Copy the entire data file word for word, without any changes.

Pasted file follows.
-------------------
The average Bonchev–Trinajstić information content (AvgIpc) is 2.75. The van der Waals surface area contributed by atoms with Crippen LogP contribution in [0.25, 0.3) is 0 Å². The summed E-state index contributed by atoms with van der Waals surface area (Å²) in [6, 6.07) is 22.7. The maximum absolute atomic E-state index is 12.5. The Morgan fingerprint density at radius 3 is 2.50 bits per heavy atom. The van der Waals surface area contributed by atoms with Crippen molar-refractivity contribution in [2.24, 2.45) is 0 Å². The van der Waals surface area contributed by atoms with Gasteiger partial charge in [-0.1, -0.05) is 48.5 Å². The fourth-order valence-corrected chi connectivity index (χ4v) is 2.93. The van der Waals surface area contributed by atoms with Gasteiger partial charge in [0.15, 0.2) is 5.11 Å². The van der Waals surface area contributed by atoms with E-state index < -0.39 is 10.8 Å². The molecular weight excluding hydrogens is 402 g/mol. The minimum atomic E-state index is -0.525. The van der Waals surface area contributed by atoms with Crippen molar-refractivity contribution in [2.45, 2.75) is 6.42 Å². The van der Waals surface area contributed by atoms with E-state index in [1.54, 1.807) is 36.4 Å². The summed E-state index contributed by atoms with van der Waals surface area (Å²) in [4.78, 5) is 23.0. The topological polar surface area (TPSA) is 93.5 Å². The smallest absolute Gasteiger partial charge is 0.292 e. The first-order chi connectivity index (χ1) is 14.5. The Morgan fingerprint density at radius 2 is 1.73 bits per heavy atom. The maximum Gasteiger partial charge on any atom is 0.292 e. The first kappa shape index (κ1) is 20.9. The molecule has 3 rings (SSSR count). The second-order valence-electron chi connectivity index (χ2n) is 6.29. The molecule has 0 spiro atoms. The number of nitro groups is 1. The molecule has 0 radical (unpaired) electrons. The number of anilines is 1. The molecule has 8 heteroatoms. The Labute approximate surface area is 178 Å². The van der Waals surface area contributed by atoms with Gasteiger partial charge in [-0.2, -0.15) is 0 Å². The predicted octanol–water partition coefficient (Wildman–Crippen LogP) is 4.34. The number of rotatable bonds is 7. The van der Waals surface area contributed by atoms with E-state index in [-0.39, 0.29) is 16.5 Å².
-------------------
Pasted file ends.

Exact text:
The average Bonchev–Trinajstić information content (AvgIpc) is 2.75. The van der Waals surface area contributed by atoms with Crippen LogP contribution in [0.25, 0.3) is 0 Å². The summed E-state index contributed by atoms with van der Waals surface area (Å²) in [6, 6.07) is 22.7. The maximum absolute atomic E-state index is 12.5. The Morgan fingerprint density at radius 3 is 2.50 bits per heavy atom. The van der Waals surface area contributed by atoms with Crippen molar-refractivity contribution in [2.24, 2.45) is 0 Å². The van der Waals surface area contributed by atoms with Gasteiger partial charge in [-0.1, -0.05) is 48.5 Å². The fourth-order valence-corrected chi connectivity index (χ4v) is 2.93. The van der Waals surface area contributed by atoms with Gasteiger partial charge in [0.15, 0.2) is 5.11 Å². The van der Waals surface area contributed by atoms with E-state index < -0.39 is 10.8 Å². The molecular weight excluding hydrogens is 402 g/mol. The minimum atomic E-state index is -0.525. The van der Waals surface area contributed by atoms with Crippen molar-refractivity contribution in [2.45, 2.75) is 6.42 Å². The van der Waals surface area contributed by atoms with E-state index in [1.54, 1.807) is 36.4 Å². The summed E-state index contributed by atoms with van der Waals surface area (Å²) in [4.78, 5) is 23.0. The topological polar surface area (TPSA) is 93.5 Å². The smallest absolute Gasteiger partial charge is 0.292 e. The first-order chi connectivity index (χ1) is 14.5. The Morgan fingerprint density at radius 2 is 1.73 bits per heavy atom. The maximum Gasteiger partial charge on any atom is 0.292 e. The first kappa shape index (κ1) is 20.9. The molecule has 3 rings (SSSR count). The second-order valence-electron chi connectivity index (χ2n) is 6.29. The molecule has 0 spiro atoms. The number of nitro groups is 1. The molecule has 0 radical (unpaired) electrons. The number of anilines is 1. The molecule has 8 heteroatoms. The Labute approximate surface area is 178 Å². The van der Waals surface area contributed by atoms with Gasteiger partial charge in [-0.2, -0.15) is 0 Å². The predicted octanol–water partition coefficient (Wildman–Crippen LogP) is 4.34. The number of rotatable bonds is 7. The van der Waals surface area contributed by atoms with E-state index in [-0.39, 0.29) is 16.5 Å².